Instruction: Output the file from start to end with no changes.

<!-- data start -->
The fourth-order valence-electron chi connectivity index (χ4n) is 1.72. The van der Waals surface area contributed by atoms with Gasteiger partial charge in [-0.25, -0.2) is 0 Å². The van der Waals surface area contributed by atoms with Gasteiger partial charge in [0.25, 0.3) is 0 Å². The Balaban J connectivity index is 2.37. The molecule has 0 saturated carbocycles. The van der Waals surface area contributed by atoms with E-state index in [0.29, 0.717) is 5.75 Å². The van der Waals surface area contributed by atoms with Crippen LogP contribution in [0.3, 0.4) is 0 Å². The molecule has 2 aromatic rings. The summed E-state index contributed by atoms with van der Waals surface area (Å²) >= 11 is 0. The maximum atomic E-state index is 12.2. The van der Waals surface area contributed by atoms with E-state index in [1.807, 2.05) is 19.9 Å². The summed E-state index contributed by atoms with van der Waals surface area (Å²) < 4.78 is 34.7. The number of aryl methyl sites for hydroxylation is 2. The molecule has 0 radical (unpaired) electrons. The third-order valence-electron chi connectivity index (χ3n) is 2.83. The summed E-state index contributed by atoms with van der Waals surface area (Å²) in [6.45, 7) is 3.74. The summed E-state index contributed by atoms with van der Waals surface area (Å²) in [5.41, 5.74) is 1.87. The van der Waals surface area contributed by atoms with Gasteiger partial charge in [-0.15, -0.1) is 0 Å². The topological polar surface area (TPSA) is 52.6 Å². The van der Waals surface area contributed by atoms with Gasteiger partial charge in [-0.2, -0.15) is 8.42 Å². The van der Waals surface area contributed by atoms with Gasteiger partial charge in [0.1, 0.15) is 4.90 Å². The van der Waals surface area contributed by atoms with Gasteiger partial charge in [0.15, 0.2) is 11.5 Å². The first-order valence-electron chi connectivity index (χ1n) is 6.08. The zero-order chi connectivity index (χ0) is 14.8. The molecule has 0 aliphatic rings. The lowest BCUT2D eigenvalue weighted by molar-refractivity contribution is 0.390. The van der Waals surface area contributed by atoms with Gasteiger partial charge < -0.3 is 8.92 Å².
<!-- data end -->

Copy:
The fourth-order valence-electron chi connectivity index (χ4n) is 1.72. The van der Waals surface area contributed by atoms with Gasteiger partial charge in [-0.25, -0.2) is 0 Å². The van der Waals surface area contributed by atoms with Gasteiger partial charge in [0.25, 0.3) is 0 Å². The Balaban J connectivity index is 2.37. The molecule has 0 saturated carbocycles. The van der Waals surface area contributed by atoms with E-state index in [0.29, 0.717) is 5.75 Å². The van der Waals surface area contributed by atoms with Crippen LogP contribution in [0.3, 0.4) is 0 Å². The molecule has 2 aromatic rings. The summed E-state index contributed by atoms with van der Waals surface area (Å²) >= 11 is 0. The maximum atomic E-state index is 12.2. The van der Waals surface area contributed by atoms with E-state index in [1.807, 2.05) is 19.9 Å². The summed E-state index contributed by atoms with van der Waals surface area (Å²) < 4.78 is 34.7. The number of aryl methyl sites for hydroxylation is 2. The molecule has 0 radical (unpaired) electrons. The third-order valence-electron chi connectivity index (χ3n) is 2.83. The summed E-state index contributed by atoms with van der Waals surface area (Å²) in [6.45, 7) is 3.74. The summed E-state index contributed by atoms with van der Waals surface area (Å²) in [5.41, 5.74) is 1.87. The van der Waals surface area contributed by atoms with Gasteiger partial charge in [-0.15, -0.1) is 0 Å². The topological polar surface area (TPSA) is 52.6 Å². The van der Waals surface area contributed by atoms with Gasteiger partial charge in [-0.2, -0.15) is 8.42 Å². The van der Waals surface area contributed by atoms with Gasteiger partial charge in [0.1, 0.15) is 4.90 Å². The van der Waals surface area contributed by atoms with Gasteiger partial charge in [0.15, 0.2) is 11.5 Å². The first-order valence-electron chi connectivity index (χ1n) is 6.08. The zero-order chi connectivity index (χ0) is 14.8. The molecule has 0 aliphatic rings. The lowest BCUT2D eigenvalue weighted by molar-refractivity contribution is 0.390. The van der Waals surface area contributed by atoms with Gasteiger partial charge < -0.3 is 8.92 Å².